Webb Search (Part I): The Google of Me

By Veronica Webb, Editor-at-Large | Business Inclusion | May 2019

This is the first post in Webb Search, a new column for Accelerate with Google by Veronica Webb, our Editor-at-Large. She'll be writing about her journey of re-inventing her career (which has spanned modeling, journalism, acting, teaching) as she grows an online business using Google tools.


It's never too late to learn

My mother always said: “It’s never too late to try something, learn something, or to become something. Right now, I’m 54 years old and building a new career online. “Digital Native” is not a term that applies to me at all. Using what I call the “Google of Me” – which does not involve using the internet, but rather doing an honest internal search of my strongest emotional and intellectual skills and to identify my deepest personal career needs.

My parents, both African-American World War II Army veterans, used this method long before there was ever such a thing as the internet. One of the most important professional examples from my parents was to “learn how to learn.” That’s the core principle of the Google of Me.

This principle has come in handy for me throughout my student life, my work life and my money life. I grew up in Detroit, one of our nation’s most depressed economies. My mother at the time was a registered nurse and had left military service as a lieutenant colonel. My father was a journeyman electrician. Both of my parents held city jobs, practicing in their professions with full benefits – and always found time and energy to participate in continuing education. They also kept side jobs going, into their mid-70s, to support me and my 2 sisters.

My mother, Lt. Col. Marion Webb Pearl Harbor Hawaii 1943 (Courtesy Veronica Webb)

My father, Sgt. Leonard Webb (Courtesy Veronica Webb)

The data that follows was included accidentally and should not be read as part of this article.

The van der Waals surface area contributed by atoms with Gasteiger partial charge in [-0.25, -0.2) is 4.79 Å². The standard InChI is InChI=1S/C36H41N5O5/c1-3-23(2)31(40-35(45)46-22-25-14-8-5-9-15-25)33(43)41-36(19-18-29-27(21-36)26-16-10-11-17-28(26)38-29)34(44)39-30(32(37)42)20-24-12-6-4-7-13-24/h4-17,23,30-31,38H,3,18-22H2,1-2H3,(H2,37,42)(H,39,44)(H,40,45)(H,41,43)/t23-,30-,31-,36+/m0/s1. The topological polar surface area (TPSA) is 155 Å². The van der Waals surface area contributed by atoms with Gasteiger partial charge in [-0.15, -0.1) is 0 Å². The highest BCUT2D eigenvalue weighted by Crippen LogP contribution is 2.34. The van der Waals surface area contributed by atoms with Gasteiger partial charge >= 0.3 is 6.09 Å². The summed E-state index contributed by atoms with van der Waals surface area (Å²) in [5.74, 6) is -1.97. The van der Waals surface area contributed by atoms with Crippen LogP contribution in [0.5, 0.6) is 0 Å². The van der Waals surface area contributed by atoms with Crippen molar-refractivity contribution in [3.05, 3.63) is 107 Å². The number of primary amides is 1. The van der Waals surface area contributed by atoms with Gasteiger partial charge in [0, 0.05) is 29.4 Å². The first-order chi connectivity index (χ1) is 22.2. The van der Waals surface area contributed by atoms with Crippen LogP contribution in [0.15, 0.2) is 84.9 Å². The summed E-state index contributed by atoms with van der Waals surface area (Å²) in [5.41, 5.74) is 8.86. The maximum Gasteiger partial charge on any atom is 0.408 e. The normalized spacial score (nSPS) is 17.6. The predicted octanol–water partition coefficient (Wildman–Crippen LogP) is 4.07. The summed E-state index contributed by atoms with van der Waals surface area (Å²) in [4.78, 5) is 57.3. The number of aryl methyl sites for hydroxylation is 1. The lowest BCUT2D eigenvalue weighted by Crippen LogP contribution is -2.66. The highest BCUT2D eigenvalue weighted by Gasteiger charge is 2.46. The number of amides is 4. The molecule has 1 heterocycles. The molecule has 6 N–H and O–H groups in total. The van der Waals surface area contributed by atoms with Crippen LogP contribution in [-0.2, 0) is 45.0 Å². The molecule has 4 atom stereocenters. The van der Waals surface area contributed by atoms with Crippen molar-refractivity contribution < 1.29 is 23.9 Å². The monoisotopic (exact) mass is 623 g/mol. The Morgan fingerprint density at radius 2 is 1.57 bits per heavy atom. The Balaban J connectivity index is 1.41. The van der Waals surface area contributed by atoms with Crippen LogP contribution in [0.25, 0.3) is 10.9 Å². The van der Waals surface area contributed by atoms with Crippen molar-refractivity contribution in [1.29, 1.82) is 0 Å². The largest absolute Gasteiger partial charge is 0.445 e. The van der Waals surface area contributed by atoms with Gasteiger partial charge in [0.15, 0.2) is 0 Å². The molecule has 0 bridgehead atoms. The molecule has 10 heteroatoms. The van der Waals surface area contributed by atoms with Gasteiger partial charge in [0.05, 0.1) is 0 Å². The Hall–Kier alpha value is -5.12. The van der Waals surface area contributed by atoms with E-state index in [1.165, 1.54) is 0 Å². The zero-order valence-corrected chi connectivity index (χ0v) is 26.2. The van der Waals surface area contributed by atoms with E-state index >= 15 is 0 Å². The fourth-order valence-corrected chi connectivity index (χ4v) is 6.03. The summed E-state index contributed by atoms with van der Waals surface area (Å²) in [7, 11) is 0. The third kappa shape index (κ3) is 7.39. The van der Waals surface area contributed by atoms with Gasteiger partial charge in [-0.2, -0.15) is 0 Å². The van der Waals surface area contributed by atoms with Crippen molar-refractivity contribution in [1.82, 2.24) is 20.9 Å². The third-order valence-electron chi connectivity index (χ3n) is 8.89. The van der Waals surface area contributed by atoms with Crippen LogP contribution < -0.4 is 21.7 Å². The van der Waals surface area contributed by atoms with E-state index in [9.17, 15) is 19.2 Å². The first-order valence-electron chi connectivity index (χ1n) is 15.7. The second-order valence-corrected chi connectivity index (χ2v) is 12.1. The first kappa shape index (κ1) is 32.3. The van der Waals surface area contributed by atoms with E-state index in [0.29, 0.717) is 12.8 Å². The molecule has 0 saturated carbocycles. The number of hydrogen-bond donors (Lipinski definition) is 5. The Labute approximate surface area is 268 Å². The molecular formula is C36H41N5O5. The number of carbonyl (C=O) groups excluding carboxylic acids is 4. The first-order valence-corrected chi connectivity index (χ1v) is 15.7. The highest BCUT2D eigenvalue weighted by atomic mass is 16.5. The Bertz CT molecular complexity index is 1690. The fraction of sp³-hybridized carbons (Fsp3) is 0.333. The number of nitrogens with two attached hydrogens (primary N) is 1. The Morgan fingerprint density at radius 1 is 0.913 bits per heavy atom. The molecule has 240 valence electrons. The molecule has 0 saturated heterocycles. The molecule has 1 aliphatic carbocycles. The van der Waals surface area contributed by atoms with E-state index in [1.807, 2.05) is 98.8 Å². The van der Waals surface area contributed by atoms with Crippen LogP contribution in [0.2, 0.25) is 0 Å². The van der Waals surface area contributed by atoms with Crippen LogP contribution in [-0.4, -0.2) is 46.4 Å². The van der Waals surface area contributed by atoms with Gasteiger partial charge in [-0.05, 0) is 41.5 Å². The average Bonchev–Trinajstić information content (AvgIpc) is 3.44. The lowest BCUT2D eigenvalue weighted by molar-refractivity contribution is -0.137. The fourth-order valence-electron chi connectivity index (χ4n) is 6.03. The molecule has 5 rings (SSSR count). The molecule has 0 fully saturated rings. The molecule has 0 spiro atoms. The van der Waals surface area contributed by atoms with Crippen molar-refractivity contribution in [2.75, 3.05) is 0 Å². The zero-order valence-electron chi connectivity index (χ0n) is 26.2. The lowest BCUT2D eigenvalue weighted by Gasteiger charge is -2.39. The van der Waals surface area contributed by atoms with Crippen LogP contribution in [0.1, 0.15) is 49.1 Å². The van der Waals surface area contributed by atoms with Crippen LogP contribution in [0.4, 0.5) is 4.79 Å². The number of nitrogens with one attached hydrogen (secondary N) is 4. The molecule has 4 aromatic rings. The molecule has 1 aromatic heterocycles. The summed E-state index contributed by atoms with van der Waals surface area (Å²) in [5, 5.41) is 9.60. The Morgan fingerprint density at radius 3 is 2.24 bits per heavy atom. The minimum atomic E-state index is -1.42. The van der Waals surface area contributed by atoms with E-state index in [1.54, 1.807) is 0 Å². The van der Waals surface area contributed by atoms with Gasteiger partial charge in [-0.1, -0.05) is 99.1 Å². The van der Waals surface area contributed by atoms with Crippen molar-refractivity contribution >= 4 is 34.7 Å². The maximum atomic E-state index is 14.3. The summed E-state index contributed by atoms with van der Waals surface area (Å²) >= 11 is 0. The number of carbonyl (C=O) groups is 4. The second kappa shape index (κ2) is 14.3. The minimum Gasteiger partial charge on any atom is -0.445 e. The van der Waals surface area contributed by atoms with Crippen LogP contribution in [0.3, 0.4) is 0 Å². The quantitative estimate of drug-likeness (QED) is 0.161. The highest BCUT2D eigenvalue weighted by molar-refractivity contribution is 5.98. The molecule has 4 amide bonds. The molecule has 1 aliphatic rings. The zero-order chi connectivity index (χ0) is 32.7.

Skills morphing into memories or an instruction manual?

To give you a timelapsed picture of my professional life: I won a scholarship to the Parsons School of Design in New York City, parlayed that into a successful career as a supermodel and the first woman of color to receive an exclusive cosmetics contract – forever shattering that barrier in the fashion industry, then parlayed that into film work and television journalism, then into working as a freelance writer for many of the publications I had previously appeared in as a model.

Delaying childbirth for career, I became a wife and mother in my mid-30s. Tossing aside my entrepreneurial hat, I left the paid workforce to run the world’s most important cottage industry – caring for people whom you love. According to a recent article in the Atlantic Monthly, 43% of highly paid professional women take maternity leave without a decisive strategy for rejoining the job market. I was one of them.

Photo by Gary Williams/Creative Theory

Reentering the job market in my mid-40s, doors that were once held wide open for me were now literally shut in my face. Skills and experiences I had worked so hard to accumulate over a lifetime seemed like they were destined only to be shared as mere memories or as an instruction manual for young hopefuls to draw from, but, sadly, no longer of use to me to grow as a professional outside of my home.